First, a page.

From Retailer to Distributor: An interview with Smashwords CEO Mark Coker on the indie book site’s growth

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By Susan Lulgjuraj

Smashwords rolled out preorders for its e-books this week, giving authors a new tool to work within its distribution network. You can read more about that here from Teleread’s Joanna Cabot.

When Smashwords was first created, it was a place writers could sell their e-books. But the site quickly changed from retailer to distributor, getting books onto Barnes & Noble, Kobo, Sony and Apple iBooks among a number of other outlets.

TeleRead had a chance to interview Smashwords CEO Mark Coker about the company’s distribution network, and the changing publishing landscape.

TeleRead: When did it seem that Smashwords was becoming more of a distributor than a retailer? Or was that the plan from the beginning of the company?

Mark Coker: When we launched Smashwords in early 2008, our platform made it easy to publish and sell an ebook in our own store. We never planned to become a distributor. In early 2009, however, I had an epiphany. Our small store was an island. Readers were going to bookstores to find their next read, so we needed to get our books into the major online ebook stores. I studied the landscape and was impressed by the example of Ingram, which was the leading distributor of print books to retailers. By efficiently managing the distribution and fulfillment logistics for print books, they were offering an incredibly valuable service to publishers, retailers and readers alike. So I got the crazy idea to make Smashwords the Ingram of self-published ebooks. It was clear at the time that self-published ebook authors were unable to reach the major retailers. Only Amazon had a viable platform for indies. By the end of 2009, we signed our first distribution deals with Barnes & Noble, Sony and Kobo. In early 2010, we became one of Apple’s first authorized aggregators.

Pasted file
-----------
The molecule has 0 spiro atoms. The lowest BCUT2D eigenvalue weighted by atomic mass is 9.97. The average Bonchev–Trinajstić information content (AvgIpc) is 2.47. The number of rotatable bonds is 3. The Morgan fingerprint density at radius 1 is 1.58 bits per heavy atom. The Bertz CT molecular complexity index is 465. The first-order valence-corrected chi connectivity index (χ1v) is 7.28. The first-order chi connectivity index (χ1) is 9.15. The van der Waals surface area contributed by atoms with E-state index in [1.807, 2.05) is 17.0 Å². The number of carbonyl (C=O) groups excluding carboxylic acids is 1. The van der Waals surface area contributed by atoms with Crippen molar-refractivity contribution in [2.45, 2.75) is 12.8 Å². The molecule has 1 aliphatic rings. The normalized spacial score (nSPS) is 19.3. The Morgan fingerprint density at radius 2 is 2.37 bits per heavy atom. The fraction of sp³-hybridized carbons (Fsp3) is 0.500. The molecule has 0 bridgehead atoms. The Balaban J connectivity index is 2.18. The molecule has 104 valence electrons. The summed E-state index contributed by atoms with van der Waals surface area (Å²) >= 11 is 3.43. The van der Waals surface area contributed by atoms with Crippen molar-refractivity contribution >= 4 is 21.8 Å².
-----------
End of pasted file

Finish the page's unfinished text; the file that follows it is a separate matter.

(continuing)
Today, over 90% of our sales come from our distribution network, and it’s where we’ve placed 95% of our development effort over the last four years.

TR: In the end of the year blog post for 2012, you wrote that 80 percent of the authors use Smashwords as a distributor. When did you start to see the number skew in this direction? What is the number now?

MC: Nearly 100% of our authors use us to distribute to one or more retailers in our network. We give our authors the ability to opt out of any retailer channel, and some do. Even though all our authors have the ability to upload direct to most of the retailers we serve, the vast majority choose to reach the retailers via Smashwords. I think the primary reason is that we make it fast and convenient for an author to centrally manage their books and metadata across multiple retailers. They can upload a single book file, formatted to our Style Guide instructions, and it’ll satisfy all the retailers. They can update the price or cover once at Smashwords, and that change propagates out to the retailers. We provide consolidated payments, sales reporting and end-of-year tax reporting, which are huge time savers. We provide preorders and merchandising support.

Bottom line, I think the authors who use Smashwords recognize that we make global ebook distribution fast and easy, and we help them spend more time writing and less time fussing with multiple platforms.

TR: With Smashwords as a distributor of e-books, how do you think that has changed the publishing industry?